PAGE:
I put up a wonderful front in A View from A Broad and I’m proud of it. Writers should embroider stories all the time. They should entertain people and make them feel good. To entertain, you have to do a certain amount of acting, on the stage as well as on the page. My first book was a lot of acting.(Saturday Review, 1983)
I consider myself a New Yorker. I’ve had a lot of good times in New York, and I’ve had a lot of success. I’ve put a lot of effort into the city, and I really love it, but I was born and brought up in Hawaii. I go there at least a couple of times a year, and I still feel like a Hawaiian. You know, you’re always happiest in your childhood home. My heart is there. That’s where I’m comfortable. (New York Post, Jan 2, 2004)
“You have to hang on to your health,” says Midler, who turned 58 on Dec. 1. “You have to hang on to your wind, so you have to run on the treadmill.” It all boils down to this: “When you go on the road, you’re going into retreat for as long as the tour lasts. Otherwise you don’t make it. “Basically, you live like a monk.” (Detroit Free Press, Jan 4, 2004)
“When my guts tell me to go, I go. I wanted to go last year (2002) but I wasn’t strong enough. . . . I was pretty tired last year: 9/11 took a big toll on everybody. We were doing lots and lots of benefits, lots of memorials. It was going on and on for a long time, a very sad time. I feel a little bit better now, so here we are.” (Detroit Free Press, Jan 4, 2004)
“I’ve become a good citizen, raised a beautiful daughter, helped a lot in New York City (working with the New York Restoration Project)….. I’ve achieved a measure of dignity. In life, you’re not supposed to get worse as you grow up…. I’m racy and bawdy but not threatening.” (Ohio Beacon Journal, Jan 1, 2004)
“I did my best work there.(for the movie, “The Rose”)It was a time all my dreams were coming true,” she said wistfully. “I still work with those wonderful people. There’s a little bit of The Rose in the show. We have a couple of songs from it, When a Man Loves a Woman and Keep on Rocking. And we have a couple of surprises to go along with it.” (Ohio Beacon Journal, Jan 1, 2004)
“Maybe it sounds like sour grapes … but I turn the television on and, for the most part, so much of it is garbage. It’s incessant. Even the news is garbage,” Midler says. “When you watch the news, you used to get the news. Michael Jackson, yes, he did this or didn’t do it. But it’s not more important than what happened in Iraq. It simply isn’t. And this Laci, this guy who did or didn’t kill his wife — this is not news.” (2004)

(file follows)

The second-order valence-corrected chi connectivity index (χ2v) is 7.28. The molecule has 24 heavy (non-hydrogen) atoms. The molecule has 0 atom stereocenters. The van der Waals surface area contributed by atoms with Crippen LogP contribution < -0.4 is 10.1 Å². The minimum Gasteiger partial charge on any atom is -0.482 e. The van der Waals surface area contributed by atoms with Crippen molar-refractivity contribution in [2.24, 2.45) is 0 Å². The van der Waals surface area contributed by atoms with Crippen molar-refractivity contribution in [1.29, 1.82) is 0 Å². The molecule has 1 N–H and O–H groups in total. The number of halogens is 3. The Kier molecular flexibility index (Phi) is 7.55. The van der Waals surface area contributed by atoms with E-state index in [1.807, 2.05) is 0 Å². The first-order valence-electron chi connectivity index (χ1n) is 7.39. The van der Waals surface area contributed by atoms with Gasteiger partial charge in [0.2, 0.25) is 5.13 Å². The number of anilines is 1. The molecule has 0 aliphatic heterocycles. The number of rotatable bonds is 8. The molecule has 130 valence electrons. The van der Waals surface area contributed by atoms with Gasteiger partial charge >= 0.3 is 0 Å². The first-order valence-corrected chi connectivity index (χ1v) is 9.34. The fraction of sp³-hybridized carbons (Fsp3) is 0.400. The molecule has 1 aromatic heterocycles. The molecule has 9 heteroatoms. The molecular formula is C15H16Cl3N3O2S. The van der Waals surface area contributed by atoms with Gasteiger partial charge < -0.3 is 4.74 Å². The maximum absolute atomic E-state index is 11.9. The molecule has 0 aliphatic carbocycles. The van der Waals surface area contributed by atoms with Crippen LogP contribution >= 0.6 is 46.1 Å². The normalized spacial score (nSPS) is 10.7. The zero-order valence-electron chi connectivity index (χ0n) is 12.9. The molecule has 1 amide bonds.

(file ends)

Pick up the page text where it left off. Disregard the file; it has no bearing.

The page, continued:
“I opened the door for trashy singers with bad taste and big tits!” (Kiss My Brass, 2004)
“I think the ill-tempered and venal quality of my true self is reflected.”
(BETTE MIDLER, half-joking about the semi-autobiographical character she plays on her new CBS sitcom, “Bette,” to New York’s Daily News)
“Basically, what I was doing was a character that has always had a place in show business, and that’s the Broad. People always love a broad–someone with a sense of humor, someone with a fairly wicked tongue, someone who can belt out a song, someone who takes no guff. When I came up, there wasn’t anyone like that. The last one, I’d have to say, was Sophie Tucker.”
“Cherish forever what makes you unique, ‘cuz you’re really a yawn if it goes.”
“I don’t have any heroes. I don’t lionize anyone. To my credit, I think…I know that I’m unique, and I know that I’m different and special, and I’m thrilled to death to be this person…when you have heroes like that, it tends to make you feel helpless. You think, ‘*uck, Jesus was 33 and he changed the whole world, and I’m 34 and I haven’t done nuthin’.’ If you sit around doing that all day, you’re REALLY not gonna do nuthin’.”
“I adore deceit and I don’t mind being misquoted. I will not, however, allow myself to be made to sound boring to my countless fans who are convinced that I am, if not Jackie O., then certainly the next best thing!”
“Despite the way things turned out [AIDS], I’m still proud of those days [when I got my start singing at the gay bathhouses in New York City]. I feel like I was at the forefront of the gay liberation movement, and I hope I did my part to help it move forward. So, I kind of wear the label of `Bathhouse Betty’ with pride.”
“I am never very far away from my spirit., it’s just a quarter of an inch below the surface of my skin. It’s been very responsive to nature and to the lifeforms around me and I think that’s part of having a spiritual nature.Â At the end of the line you come to some sort of enlightenment and that enlightenment is, that we’re all in this together and that things have to fall away from your in order for you to find where that spirit really lies within yourself.”
“This cause means so much to me…that I am prepared, for the pledge of a mere five thousand dollars to drop my dress for Israel!
“I have the magic words: ‘I don’t care anymore!'”
“Was I a funny-looking kid? Well, yeah. I mean, I had the frizzy hair and I wore these cat’s-eye glasses…no, they were NOT on a chain! Thank GOD!” (Barbra Walters: Interviews of a Lifetime)
“I didn’t belong as a kid, and that always bothered me. If only I’d known that one day my differentness would be an asset, then my early life would have been much easier.”
“Me, I’m just a hack. I’m just a schlepper. I just do what I can do.” –Bette Midler
“[Our father] didn’t like us wearing make up and we had a curfew some ridiculous hour like ten o’clock, and if you weren’t in the house you usually got locked out. Us sisters were always sticking up for each other and always sneaking each other in the window at night.”